Complementary Therapies & Services Offered at Swingle Clinic:

Career Counseling

There are two primary packages available depending on the client’s age and the purpose of their assessment. The Career Exploration & Planning package is targeting individuals aged 18 to 44 years and has a prospective focus – matching personality and interest patterns to identify future possibilities. The Work/Life Transition Evaluation is intended for individuals aged 45+ and has a retrospective focus – reviewing past work, education, and leisure highlights to find rewarding skills, motivators, and activities for the years ahead.

CranioSacral Therapy (CST)

CranioSacral Therapy is a gentle hands-on therapy using a light touch and gentle movements to monitor the rhythm of cerebrospinal fluid (CSF) throughout the body. CSF surrounds, safeguards, and provides nourishment for the brain, spinal cord, and membranes. The pumping motion of this fluid creates a subtle pulse (detected through the palpation of bones) similar to that of a heartbeat, which can be felt throughout the body. This rhythm is monitored & modulated by applying light pressure at specific evaluation points throughout the length of the body (head, neck, spinal cord, lower back, and ankles).

With CST, the natural rhythm of the CranioSacral function is restored, blood, and oxygen flow are improved, toxins are removed more efficiently and brain cells function more effectively as they are receiving the nutrients they require. With CST, individuals generally feel a release from stress and anxiety and begin to enjoy a renewed sense of well-being which facilitates neurotherapeutic treatment.

Trans-Cranial Direct Current Stimulation (Tdcs)

A DC current is applied to the scalp with the intention of altering neuronal activity. Tdcs uses such a low level of micro-amperage electrical stimulation that clients rarely feel it. It has been found to be very effective in facilitating neurotherapeutic treatment of a variety of conditions, including those associated with anxiety, depression, and obsessive thought patterns.

Stimulation is generated by attaching a wet cloth, cotton ball, or sponge to an electrode which is then placed on the scalp over the brain region to be treated. A second electrode is placed on a grounding area, such as the shoulder or arm. Stimulation is usually limited to three-minute exposures, generally at the beginning and end of a neurotherapy session.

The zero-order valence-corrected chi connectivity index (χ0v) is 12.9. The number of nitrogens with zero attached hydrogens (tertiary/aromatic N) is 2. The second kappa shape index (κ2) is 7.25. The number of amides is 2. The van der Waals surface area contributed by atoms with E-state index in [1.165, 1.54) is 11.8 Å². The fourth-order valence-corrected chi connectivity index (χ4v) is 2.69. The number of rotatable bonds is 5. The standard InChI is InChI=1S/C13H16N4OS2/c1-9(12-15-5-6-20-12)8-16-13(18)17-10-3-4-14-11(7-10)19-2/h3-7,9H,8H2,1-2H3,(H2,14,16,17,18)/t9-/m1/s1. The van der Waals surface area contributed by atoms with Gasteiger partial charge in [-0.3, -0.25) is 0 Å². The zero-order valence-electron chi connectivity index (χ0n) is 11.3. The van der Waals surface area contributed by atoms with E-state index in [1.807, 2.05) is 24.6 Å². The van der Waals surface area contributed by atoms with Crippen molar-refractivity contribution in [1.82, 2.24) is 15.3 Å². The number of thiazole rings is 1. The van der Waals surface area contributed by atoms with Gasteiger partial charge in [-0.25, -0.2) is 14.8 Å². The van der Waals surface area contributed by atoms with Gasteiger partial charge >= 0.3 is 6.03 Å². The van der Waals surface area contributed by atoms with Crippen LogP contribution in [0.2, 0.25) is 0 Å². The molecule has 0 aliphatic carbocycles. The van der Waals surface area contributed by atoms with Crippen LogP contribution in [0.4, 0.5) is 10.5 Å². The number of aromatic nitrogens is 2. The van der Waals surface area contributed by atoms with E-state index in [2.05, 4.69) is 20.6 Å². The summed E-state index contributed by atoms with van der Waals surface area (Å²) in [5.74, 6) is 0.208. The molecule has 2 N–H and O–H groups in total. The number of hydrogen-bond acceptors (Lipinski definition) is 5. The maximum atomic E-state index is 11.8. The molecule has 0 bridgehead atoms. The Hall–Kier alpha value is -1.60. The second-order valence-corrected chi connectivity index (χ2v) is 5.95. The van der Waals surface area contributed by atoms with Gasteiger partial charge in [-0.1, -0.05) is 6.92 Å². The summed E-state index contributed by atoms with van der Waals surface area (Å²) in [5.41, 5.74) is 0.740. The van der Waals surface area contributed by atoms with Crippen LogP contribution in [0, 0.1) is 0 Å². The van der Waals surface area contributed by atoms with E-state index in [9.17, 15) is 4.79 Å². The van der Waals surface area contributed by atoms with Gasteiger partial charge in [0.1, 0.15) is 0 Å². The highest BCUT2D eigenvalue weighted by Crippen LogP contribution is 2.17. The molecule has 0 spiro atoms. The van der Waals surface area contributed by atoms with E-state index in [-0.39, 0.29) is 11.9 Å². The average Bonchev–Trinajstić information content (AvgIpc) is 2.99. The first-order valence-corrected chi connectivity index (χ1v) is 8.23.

SomatoEmotional Release (SER)

The body often retains physical and emotional imprints as the result of trauma. These imprints become isolated and dysfunctional and create “energy cysts” in body tissue. Initially, the body is able to adapt to these energy cysts; however, over time the body loses its ability to adapt effectively and additional energy is required to carry out the most basic of functions. Suppressed physical and emotional trauma lay the foundation for many ailments. By locating and releasing the energy cysts, internal energy is able to flow freely and can markedly accelerate the neurotherapy process.

Dr. Swingle’s recent research on the use of SER in cases of severe emotional trauma, as an adjunct to neurotherapy was presented at the international conference of the Association for Applied Psychophysiology and Biofeedback.

SER was found to improve brain activity in the occipital region of the brain which is associated with emotional trauma. Some remarkable recoveries were experienced when the emotional trauma was treated neurologically with neurotherapy and the emotional content treated with SER.